LOS ANGELES (CBSLA) — As temperatures rise across Los Angeles, people are searching for ways to cool down.
Although community pools across the county remain closed under state orders, experts, including L.A. County’s public health director, say if done right, the risk of contracting COVID-19 in an outdoor pool is low.READ MORE: FAA Proposes Fine Of Over $10,000 For Unruly Passenger On Flight To LA
“Swimming in a pool is definitely safe,” said L.A. County Public Health Director Dr. Barbara Ferrer. “We have had evidence from CDC that being in a pool is a safe activity.”
Other health experts agreed with Ferrer, saying swimming is a safe activity.
“Pools are actually very safe. The chlorine in pools is going to deactivate the virus and saltwater and oceans are not good environments for the virus to grow,” said Dr. Michael Hochman, the director of USC’s Gher Family Center
Hochman said even in a pool, you should maintain some distance, but as a parent, he said he also recognizes how difficult it is to keep kids apart in a pool.READ MORE: LA City Parks Offering Free Grab-And-Go Lunches For Children, Teens Through August 9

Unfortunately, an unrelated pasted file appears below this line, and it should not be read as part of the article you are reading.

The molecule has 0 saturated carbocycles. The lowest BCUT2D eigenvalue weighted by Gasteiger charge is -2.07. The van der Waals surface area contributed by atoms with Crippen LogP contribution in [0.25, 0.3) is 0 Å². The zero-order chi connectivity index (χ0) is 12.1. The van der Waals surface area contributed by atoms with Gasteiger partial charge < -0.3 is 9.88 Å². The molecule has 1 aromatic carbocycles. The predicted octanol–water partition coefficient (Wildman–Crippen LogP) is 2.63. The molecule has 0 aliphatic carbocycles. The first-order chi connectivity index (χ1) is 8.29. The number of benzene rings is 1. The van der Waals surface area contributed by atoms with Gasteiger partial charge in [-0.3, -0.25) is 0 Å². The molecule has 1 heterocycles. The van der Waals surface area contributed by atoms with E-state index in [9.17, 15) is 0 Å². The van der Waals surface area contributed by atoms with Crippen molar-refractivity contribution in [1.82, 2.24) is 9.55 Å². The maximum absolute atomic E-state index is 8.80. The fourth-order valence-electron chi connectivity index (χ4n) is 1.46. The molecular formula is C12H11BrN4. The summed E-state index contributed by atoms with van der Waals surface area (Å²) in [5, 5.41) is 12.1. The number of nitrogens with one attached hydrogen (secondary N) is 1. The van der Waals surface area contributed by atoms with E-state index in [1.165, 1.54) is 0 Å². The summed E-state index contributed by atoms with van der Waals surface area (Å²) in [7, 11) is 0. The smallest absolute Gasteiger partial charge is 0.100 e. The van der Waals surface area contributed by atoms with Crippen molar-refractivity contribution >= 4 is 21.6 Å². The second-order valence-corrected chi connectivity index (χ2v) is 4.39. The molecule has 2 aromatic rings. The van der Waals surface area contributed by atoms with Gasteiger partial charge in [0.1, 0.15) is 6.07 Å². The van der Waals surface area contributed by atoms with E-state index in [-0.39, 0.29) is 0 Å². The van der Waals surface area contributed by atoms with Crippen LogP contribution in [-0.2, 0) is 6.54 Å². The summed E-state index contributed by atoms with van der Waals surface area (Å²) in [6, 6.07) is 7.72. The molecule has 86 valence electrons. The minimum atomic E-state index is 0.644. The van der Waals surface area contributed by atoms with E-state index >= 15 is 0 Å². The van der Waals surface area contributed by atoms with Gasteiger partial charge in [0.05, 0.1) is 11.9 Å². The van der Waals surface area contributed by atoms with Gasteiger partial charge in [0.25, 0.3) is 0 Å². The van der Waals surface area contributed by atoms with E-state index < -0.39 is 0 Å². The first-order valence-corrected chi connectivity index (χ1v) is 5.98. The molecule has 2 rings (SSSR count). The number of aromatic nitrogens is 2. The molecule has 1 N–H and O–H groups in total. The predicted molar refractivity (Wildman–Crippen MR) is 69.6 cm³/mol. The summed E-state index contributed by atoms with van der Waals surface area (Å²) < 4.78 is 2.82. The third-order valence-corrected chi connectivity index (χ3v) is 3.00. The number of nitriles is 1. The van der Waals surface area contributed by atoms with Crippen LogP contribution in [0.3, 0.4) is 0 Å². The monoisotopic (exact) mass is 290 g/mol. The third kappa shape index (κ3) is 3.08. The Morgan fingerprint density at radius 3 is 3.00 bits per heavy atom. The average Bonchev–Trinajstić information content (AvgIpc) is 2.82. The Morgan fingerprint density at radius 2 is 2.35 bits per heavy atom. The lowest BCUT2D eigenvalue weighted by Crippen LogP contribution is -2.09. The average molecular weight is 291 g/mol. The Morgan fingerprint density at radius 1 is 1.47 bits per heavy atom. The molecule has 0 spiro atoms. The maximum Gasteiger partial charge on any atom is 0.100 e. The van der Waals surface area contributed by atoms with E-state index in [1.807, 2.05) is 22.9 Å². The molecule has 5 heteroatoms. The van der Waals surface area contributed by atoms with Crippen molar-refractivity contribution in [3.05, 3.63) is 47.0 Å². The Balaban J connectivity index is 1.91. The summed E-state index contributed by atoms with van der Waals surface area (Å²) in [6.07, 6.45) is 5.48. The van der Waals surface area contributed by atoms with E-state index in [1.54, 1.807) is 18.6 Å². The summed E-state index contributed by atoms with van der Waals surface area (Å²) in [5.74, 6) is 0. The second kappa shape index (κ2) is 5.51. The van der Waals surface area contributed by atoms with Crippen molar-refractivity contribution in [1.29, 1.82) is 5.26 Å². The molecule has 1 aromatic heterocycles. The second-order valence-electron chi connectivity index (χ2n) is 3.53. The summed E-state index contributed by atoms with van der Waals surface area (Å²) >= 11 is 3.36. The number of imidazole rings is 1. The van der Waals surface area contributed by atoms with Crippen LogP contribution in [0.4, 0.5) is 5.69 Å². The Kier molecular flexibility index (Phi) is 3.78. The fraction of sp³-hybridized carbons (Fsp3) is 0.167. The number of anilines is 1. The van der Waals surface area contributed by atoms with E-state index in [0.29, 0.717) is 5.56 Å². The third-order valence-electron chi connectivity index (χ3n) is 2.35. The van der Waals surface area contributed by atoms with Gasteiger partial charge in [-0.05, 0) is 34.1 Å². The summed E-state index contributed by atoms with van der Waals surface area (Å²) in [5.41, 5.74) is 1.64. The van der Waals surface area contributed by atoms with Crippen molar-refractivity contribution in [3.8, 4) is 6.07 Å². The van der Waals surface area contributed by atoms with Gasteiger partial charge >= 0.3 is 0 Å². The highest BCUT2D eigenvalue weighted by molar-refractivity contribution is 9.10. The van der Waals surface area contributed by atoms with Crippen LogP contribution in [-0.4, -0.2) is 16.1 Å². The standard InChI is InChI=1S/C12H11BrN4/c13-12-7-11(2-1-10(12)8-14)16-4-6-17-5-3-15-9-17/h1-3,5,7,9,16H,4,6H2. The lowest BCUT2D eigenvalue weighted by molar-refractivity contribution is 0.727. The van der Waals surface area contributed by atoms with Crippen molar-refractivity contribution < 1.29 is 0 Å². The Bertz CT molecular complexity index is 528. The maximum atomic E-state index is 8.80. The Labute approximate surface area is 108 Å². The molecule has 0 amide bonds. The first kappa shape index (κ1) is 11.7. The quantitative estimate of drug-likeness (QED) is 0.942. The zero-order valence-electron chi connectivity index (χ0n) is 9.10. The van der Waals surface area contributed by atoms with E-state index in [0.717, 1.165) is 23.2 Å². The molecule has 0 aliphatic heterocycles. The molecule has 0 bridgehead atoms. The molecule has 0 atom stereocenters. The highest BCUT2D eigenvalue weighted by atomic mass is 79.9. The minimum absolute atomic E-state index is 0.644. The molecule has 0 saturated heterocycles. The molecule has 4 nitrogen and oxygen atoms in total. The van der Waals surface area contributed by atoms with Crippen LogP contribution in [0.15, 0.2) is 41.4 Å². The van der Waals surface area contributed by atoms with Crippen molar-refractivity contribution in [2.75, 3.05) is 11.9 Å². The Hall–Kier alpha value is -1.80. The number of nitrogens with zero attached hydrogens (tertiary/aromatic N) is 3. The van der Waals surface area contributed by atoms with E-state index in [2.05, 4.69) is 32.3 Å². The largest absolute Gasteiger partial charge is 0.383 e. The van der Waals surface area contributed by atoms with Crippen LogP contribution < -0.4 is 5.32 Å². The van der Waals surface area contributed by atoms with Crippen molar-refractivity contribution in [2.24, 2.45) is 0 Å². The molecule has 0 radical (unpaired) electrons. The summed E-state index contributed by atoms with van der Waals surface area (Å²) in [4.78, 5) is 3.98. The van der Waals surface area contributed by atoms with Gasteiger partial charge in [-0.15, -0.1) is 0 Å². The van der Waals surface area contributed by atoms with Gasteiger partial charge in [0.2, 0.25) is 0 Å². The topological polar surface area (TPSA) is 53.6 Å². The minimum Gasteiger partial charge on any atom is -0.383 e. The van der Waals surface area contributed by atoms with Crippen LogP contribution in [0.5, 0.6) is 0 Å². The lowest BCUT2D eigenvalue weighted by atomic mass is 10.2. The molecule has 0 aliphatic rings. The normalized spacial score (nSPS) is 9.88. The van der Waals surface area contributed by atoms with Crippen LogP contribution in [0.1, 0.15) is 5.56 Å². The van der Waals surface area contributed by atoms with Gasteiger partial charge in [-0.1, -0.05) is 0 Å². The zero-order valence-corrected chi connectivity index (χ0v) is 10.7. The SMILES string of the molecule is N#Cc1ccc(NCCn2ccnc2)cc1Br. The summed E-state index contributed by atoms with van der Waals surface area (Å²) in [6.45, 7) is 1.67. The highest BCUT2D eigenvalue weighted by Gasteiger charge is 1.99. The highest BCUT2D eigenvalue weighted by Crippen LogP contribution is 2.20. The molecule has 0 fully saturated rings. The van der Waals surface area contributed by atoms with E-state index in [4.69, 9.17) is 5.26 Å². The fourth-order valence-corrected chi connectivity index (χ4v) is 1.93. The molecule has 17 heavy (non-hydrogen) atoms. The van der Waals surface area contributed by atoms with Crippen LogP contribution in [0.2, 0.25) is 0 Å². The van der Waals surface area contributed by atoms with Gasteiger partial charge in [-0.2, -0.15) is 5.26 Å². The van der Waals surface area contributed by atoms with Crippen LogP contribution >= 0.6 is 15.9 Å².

“Of course when they are in close interaction with each other there’s going to be that risk of spread,” he said. “But I also think it’s important to realize you don’t have to panic if there is a brief period where they are close to each other. The virus really seems to need prolonged exposure — five to 10, 15 minutes or longer when closer than a six-foot range for it to have a high chance of spread there.”
Some community pool managers across L.A. County said they are waiting on direction from the health department before they open.
Pasadena’s public health care department released its own guidelines recommending managers.
- Create a disinfection plan.
- Lower pool occupancy.
- Space out furniture.
- Post signage reminding people to swim only with household members.
- Wash hands frequently.
- Bring hand sanitizer.
Experts agree that being outdoors reducing the risk, but as for the big question as to whether heat inactivates the virus. Hochman and other experts say there is still no indication that is the case.MORE NEWS: FBI Investigating After Vehicle Explodes In Montclair Causing Power Outage
Hochman also recommends that those swimming continue to wear face coverings when swimmers are out of the pool.